Betty Buckley may be known for her incredible Broadway belt, but don’t expect her to knock out “Memory” on her new album, Ghostlight. Instead, she takes on a haunting, almost ethereal sound on a set list that includes standards such as “Blue Skies,” “Comin Back to Me” and “This Nearly Was Mine.” Take a look below at an in-depth documentary on the making of the album. In it, the Tony winner recounts her long history with friend and producer T Bone Burnett, just what exactly “crime jazz” is, and why she considers herself an “undercover heart surgeon.” Also look out for a truly magical moment at the 9:50 mark. Ghostlight is now available on iTunes, and signed copies of the Limited Edition Art Box are also on sale via the Broadway Cares Online Store. View Comments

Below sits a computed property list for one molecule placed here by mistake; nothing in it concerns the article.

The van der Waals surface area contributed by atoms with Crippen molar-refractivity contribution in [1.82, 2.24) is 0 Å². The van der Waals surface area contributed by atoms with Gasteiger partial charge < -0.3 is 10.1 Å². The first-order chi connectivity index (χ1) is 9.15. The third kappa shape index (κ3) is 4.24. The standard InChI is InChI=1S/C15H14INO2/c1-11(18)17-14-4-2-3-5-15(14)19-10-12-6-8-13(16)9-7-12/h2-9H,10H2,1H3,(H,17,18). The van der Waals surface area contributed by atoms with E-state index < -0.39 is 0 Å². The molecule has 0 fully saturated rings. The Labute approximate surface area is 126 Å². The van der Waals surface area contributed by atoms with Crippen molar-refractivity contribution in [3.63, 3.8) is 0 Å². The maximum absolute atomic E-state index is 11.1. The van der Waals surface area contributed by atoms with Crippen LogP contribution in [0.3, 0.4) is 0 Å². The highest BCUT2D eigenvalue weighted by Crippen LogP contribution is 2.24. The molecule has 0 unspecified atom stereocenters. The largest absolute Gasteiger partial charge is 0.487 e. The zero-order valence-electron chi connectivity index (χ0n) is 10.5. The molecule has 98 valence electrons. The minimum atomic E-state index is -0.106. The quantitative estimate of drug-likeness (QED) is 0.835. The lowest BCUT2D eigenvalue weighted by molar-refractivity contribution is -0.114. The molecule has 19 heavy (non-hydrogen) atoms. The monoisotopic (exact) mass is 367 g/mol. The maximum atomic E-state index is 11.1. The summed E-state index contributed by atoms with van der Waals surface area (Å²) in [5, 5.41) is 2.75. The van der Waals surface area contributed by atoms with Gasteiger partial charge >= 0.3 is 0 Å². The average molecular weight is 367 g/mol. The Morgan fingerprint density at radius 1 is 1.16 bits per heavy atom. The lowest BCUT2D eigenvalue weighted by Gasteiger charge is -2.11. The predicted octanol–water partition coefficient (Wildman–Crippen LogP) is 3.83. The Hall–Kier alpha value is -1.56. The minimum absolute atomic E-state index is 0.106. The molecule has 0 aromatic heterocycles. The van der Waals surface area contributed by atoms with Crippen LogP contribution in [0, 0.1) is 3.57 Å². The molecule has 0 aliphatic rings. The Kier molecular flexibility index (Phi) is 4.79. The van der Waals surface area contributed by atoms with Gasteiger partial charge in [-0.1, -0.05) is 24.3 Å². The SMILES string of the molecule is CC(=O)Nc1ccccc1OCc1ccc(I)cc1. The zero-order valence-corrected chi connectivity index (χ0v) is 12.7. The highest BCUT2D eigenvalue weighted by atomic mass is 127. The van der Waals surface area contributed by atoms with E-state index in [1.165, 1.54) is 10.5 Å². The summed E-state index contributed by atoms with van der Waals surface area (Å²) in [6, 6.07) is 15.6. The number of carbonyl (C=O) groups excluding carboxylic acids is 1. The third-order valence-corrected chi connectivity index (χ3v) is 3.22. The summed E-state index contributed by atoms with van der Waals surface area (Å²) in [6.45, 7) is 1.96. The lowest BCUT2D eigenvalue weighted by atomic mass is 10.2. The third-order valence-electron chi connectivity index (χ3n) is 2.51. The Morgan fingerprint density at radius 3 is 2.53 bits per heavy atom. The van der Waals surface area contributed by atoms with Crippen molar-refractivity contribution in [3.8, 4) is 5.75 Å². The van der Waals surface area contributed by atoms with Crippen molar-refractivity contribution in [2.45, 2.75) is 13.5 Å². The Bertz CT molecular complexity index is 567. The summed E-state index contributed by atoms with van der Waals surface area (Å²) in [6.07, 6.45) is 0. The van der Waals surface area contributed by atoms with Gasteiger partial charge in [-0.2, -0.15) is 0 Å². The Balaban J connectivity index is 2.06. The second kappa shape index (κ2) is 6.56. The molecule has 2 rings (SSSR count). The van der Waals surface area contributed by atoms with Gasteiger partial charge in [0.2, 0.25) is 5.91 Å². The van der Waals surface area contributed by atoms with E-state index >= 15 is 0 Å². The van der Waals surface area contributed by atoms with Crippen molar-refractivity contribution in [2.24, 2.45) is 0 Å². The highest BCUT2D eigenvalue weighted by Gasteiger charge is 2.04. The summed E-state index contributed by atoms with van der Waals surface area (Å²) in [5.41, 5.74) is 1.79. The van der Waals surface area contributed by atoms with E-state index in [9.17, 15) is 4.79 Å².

People’s United Bank,People’s United Financial, Inc (Nasdaq: PBCT) today announced net income of $24.9 million, or $0.07 per share, for the fourth quarter of 2009, compared to $26.8 million, or $0.08 per share, for the third quarter of 2009, and $33.7 million, or $0.10 per share, for the fourth quarter of 2008. Fourth quarter 2009 earnings reflect a 3.19 percent net interest margin, unchanged from the third quarter of 2009, despite continued pressure associated with the historically low interest rate environment and the company’s asset sensitive balance sheet, and a modest increase in non-interest expenses. For the year ended December 31, 2009, net income totaled $101.2 million, or $0.30 per share, compared to $137.8 million, or $0.42 per share, for 2008. People’s is the parent company of Chittenden Bank.Included in fourth quarter 2009 results are system conversion and merger-related expenses totaling $4.5 million (included in non-interest expense). After taxes, these expenses reduced 2009 fourth quarter net income by $3.1 million, or $0.01 per share. Excluding the effect of these expenses, net income would have been $28.0 million, or $0.08 per share, for the fourth quarter of 2009.The Board of Directors of People’s United Financial declared a $0.1525 per share quarterly dividend, payable February 15, 2010 to shareholders of record on February 1, 2010. Based on the closing stock price on January 20, 2010, the dividend yield on People’s United Financial common stock is 3.7 percent.”Our pending acquisition of Financial Federal reflects our strategic focus on expansion through opportunistic acquisitions,” stated Philip R. Sherringham, President and Chief Executive Officer. “At the same time, we remain committed to organic growth throughout our franchise. Our performance during 2009 reflects continued growth in our core loan portfolios as well as deposits in spite of a clearly very challenging economic environment. Year-over-year core commercial and home equity lending portfolios increased five percent and deposits grew eight percent. In addition, the pillars of our financial position strong asset quality and prudent management of our excess capital have served us well in these challenging times.”Sherringham added, “We feel our asset quality has held up very well on both a relative and absolute basis through the recent recessionary cycle and continue to believe that most of the bad news is substantially behind us. The strength of our capital and liquidity, asset quality and earnings, as well as the fact that our balance sheet remains funded almost entirely by deposits and stockholders’ equity, continue to set us apart from most in the industry.””On an operating basis, excluding system conversion and merger-related costs, earnings were $28 million, or 8 cents per share this quarter,” said Paul D. Burner, Senior Executive Vice President and Chief Financial Officer. “Significant drivers of the company’s performance this quarter were a stable net interest margin, modest loan growth across our strategic lending businesses, and lower net loan charge-offs. In spite of a 19 basis point reduction in our cost of deposits, the net interest margin was unchanged from the third quarter due to the combined effects of a 15 basis point decline in the yield on average earning assets and a 6 percent annualized increase in average deposits.”Commenting on asset quality, Burner stated, “Non-performing loans decreased $7 million this quarter, a further sign of what we believe is stabilization across the loan portfolio. Our continued modest level of net loan charge-offs in this current economic environment remains a testament to our disciplined underwriting standards.”Fourth quarter net loan charge-offs totaled $13.6 million compared to $16.0 million in the third quarter of 2009. Net loan charge-offs as a percent of average loans on an annualized basis were 0.38 percent in the fourth quarter of 2009 compared to 0.44 percent in this year’s third quarter. For the full year, net loan charge-offs as a percent of average loans were 0.29 percent compared to 0.10 percent in 2008. The level of the allowance for loan losses is unchanged from September 30, 2009.At December 31, 2009, non-performing loans totaled $168.8 million and the ratio of non-performing loans to total loans was 1.19 percent, compared to $175.7 million and 1.23 percent, respectively, at September 30, 2009. Non-performing assets totaled $205.6 million at December 31, 2009, a $12.9 million increase from September 30, 2009. Non-performing assets equaled 1.44 percent of total loans, REO and repossessed assets at December 31, 2009 compared to 1.35 percent at September 30, 2009. At December 31, 2009, the allowance for loan losses as a percentage of total loans was 1.21 percent and as a percentage of non-performing loans was 102 percent, compared to 1.21 percent and 98 percent, respectively, at September 30, 2009.For the fourth quarter of 2009, return on average tangible assets was 0.51 percent and return on average tangible stockholders’ equity was 2.8 percent, compared to 0.55 percent and 3.0 percent, respectively, for the third quarter of 2009. At December 31, 2009, People’s United Financial’s tangible equity ratio stood at 18.2 percent.Conference CallOn January 22, 2010, at 11 a.m., Eastern Time, People’s United Financial will host a conference call to discuss this earnings announcement. The call may be heard through www.peoples.com(link is external) by selecting “Investor Relations” in the “About People’s” section on the home page, and then selecting “Conference Calls” in the “News and Events” section. Additional materials relating to the call may also be accessed at People’s United Bank’s web site. The call will be archived on the web site and available for approximately 90 days.Selected Financial TermsIn addition to evaluating People’s United Financial’s results of operations in accordance with U.S. generally accepted accounting principles (“GAAP”), management routinely supplements this evaluation with an analysis of certain non-GAAP financial measures, such as the efficiency and tangible equity ratios, and tangible book value per share. Management believes these non-GAAP financial measures provide information useful to investors in understanding People’s United Financial’s underlying operating performance and trends, and facilitates comparisons with the performance of other banks and thrifts. Further, the efficiency ratio is used by management in its assessment of financial performance specifically as it relates to non-interest expense control, while the tangible equity ratio and tangible book value per share are used to analyze the relative strength of People’s United Financial’s capital position.The efficiency ratio, which represents an approximate measure of the cost required by People’s United Financial to generate a dollar of revenue, is the ratio of (i) total non-interest expense (excluding goodwill impairment charges, amortization of acquisition-related intangibles and fair value adjustments, losses on real estate assets and nonrecurring expenses) (the numerator) to (ii) net interest income on a fully taxable equivalent basis (excluding fair value adjustments) plus total non-interest income (including the fully taxable equivalent adjustment on bank-owned life insurance income, and excluding gains and losses on sales of assets, other than residential mortgage loans, and nonrecurring income) (the denominator). People’s United Financial generally considers an item of income or expense to be nonrecurring if it is not similar to an item of income or expense of a type incurred within the last two years and is not similar to an item of income or expense of a type reasonably expected to be incurred within the following two years.The tangible equity ratio is the ratio of (i) tangible stockholders’ equity (total stockholders’ equity less goodwill and other acquisition-related intangibles) (the numerator) to (ii) tangible assets (total assets less goodwill and other acquisition-related intangibles) (the denominator). Tangible book value per share is calculated by dividing tangible stockholders’ equity by common shares outstanding (total common shares issued, less common shares classified as treasury shares and unallocated ESOP common shares).Source: BRIDGEPORT, Conn., Jan. 21, 2010 /PRNewswire-FirstCall/ —